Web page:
Poetry reading, I’ve found, is very personal. You’re nervous about your poem, whether it’s good or not. Your legs are shaking and your fingers tremble, but you let go all of this just to make sure you control your voice and keep it strong. I tried to keep my voice strong. I tried to give justice to what I’d written, and tried to match the voice I’d used in my head while I was writing it, such a long time ago, to the voice I used at that moment, in front of that small, intimate crowd of people.
I stared down at my notebook the whole time. I wasn’t too nervous, I think.
It was a small crowd that Saturday night. Not more than 30 people. It was a small affair of avid listeners with quite voices and wide open ears. I get distracted by people’s faces while they speak, so as I listened to them, I would always look down at the ground. The voice and the words, that’s all you need, really.
There weren’t more than ten people willing to share their poetry. The reading component was short-lived, but exciting, because just that small taste of it made me feel inspired to write poetry again. I haven’t written any poetry for a long time. I always say it’s because I’m happy, but that’s just an excuse. It’s because poetry writing is hard for me. To condense concepts into such few words, to share emotion with such few images, to be expressive, and yet spare, is not a talent of mine. I know, of course, that there are such things as long poems, but my preference has always been short ones, and those are the ones I do try to write. I don’t succeed though. The long and lengthy is my default setting, it seems.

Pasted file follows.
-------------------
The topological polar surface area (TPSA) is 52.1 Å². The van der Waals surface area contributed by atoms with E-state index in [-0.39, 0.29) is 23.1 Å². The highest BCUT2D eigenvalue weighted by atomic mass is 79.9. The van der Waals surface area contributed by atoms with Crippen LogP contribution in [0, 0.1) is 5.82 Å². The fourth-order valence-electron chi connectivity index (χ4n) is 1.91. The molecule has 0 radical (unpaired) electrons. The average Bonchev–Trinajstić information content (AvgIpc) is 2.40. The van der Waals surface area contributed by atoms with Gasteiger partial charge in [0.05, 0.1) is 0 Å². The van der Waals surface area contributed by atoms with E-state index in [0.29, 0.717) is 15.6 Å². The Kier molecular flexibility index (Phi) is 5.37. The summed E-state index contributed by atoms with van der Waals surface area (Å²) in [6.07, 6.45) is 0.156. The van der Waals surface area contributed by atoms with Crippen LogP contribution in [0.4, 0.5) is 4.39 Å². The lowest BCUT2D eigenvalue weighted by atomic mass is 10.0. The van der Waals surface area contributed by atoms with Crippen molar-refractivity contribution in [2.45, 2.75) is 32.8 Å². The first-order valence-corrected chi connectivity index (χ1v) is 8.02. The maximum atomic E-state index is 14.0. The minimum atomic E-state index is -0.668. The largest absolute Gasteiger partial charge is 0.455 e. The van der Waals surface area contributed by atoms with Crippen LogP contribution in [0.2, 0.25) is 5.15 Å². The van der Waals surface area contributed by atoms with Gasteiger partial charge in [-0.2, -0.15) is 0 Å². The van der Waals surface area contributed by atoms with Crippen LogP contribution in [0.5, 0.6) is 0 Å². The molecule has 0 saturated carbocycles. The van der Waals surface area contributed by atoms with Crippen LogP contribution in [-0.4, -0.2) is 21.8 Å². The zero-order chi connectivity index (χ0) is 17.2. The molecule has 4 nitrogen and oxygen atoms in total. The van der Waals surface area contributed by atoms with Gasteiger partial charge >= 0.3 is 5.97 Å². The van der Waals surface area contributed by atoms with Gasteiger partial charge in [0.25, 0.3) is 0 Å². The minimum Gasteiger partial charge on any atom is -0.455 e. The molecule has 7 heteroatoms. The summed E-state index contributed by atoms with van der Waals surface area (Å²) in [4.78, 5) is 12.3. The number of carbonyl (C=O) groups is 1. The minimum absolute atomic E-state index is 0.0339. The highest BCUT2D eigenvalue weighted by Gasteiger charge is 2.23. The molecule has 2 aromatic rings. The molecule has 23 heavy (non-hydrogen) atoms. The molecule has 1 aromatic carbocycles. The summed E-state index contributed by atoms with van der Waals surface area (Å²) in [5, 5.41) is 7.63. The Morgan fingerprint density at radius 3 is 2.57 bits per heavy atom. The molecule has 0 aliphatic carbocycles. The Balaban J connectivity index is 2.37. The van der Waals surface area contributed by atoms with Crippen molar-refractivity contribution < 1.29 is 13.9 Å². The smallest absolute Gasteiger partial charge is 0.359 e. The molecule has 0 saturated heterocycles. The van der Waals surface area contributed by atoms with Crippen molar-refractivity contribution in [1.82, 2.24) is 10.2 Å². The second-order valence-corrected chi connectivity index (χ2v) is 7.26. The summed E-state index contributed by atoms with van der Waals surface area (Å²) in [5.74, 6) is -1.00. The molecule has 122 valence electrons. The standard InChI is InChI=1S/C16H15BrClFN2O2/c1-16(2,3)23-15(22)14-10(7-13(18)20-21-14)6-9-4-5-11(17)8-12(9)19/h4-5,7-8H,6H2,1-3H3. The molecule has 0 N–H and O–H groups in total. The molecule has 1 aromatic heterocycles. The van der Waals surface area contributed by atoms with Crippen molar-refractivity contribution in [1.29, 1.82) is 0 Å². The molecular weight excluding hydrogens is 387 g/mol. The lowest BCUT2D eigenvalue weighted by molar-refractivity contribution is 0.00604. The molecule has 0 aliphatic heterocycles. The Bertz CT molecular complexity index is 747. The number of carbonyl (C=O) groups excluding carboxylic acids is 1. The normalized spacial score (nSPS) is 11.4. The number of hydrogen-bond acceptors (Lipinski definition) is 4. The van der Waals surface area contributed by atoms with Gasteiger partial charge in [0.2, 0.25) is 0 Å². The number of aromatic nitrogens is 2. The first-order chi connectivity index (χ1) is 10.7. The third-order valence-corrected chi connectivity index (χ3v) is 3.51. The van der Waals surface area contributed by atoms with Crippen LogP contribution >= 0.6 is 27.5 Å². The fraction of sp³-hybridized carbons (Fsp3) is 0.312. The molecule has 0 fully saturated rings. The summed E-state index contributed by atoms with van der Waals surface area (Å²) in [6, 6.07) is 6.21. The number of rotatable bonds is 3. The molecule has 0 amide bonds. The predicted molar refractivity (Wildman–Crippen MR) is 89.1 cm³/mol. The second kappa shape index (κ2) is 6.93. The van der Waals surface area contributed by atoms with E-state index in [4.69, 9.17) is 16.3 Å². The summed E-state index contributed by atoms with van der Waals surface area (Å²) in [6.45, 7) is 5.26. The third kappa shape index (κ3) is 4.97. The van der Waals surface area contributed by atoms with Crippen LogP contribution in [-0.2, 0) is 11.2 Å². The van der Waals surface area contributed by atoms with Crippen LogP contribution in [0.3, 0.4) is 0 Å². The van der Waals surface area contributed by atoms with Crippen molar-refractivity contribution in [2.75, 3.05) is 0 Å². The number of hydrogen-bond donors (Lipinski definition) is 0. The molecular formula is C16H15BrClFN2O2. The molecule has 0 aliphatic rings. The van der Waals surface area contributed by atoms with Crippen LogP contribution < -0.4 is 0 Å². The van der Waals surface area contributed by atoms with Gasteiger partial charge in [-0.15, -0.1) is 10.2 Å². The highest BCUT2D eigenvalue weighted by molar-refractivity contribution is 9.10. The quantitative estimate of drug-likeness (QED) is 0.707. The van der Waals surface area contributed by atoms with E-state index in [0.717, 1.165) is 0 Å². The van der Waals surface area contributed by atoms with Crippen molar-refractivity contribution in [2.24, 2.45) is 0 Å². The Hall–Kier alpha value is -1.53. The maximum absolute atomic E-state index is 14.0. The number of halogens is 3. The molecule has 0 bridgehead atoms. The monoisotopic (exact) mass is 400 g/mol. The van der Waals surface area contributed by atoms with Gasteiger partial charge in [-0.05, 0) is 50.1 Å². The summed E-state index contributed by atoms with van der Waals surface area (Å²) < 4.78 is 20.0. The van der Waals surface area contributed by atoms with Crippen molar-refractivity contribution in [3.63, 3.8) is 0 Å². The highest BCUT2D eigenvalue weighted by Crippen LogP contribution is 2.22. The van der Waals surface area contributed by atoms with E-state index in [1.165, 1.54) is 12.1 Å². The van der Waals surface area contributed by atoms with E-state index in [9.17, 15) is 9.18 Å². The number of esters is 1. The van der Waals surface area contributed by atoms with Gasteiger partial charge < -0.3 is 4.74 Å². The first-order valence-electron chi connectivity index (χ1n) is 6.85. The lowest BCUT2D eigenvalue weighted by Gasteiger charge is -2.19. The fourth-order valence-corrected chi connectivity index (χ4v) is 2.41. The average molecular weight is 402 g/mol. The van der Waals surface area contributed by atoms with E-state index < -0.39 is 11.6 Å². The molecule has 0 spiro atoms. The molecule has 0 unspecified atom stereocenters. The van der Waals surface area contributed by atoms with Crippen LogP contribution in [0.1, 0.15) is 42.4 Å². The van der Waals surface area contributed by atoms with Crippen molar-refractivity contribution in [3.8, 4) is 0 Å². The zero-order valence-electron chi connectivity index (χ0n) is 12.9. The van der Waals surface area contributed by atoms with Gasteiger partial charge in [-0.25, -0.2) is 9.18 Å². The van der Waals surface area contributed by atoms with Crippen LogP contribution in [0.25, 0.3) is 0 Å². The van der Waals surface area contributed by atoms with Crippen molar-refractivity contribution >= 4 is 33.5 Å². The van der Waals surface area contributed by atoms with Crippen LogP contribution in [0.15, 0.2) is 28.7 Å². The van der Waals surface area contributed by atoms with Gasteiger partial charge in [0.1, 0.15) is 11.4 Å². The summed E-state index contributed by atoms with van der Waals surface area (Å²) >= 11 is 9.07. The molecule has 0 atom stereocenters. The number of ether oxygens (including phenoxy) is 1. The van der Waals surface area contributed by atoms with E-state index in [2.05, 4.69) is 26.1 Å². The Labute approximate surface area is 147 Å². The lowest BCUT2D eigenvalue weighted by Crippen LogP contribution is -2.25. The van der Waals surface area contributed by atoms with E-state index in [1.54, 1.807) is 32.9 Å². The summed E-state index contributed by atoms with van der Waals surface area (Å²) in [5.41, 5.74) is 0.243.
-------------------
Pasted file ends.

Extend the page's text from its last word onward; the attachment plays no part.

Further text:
That night seemed suffused with such talent and potential. And we made such plans, both simple and grandiose. I do hope we push through with them. It would be such a waste if we didn’t. In my city, we have no writerly activities. We have ones for painters, filmmakers, graffiti artists, skateboarders, etc…but none for writers. It’s time we started a community. Planning is wonderful, but the time to start is always now.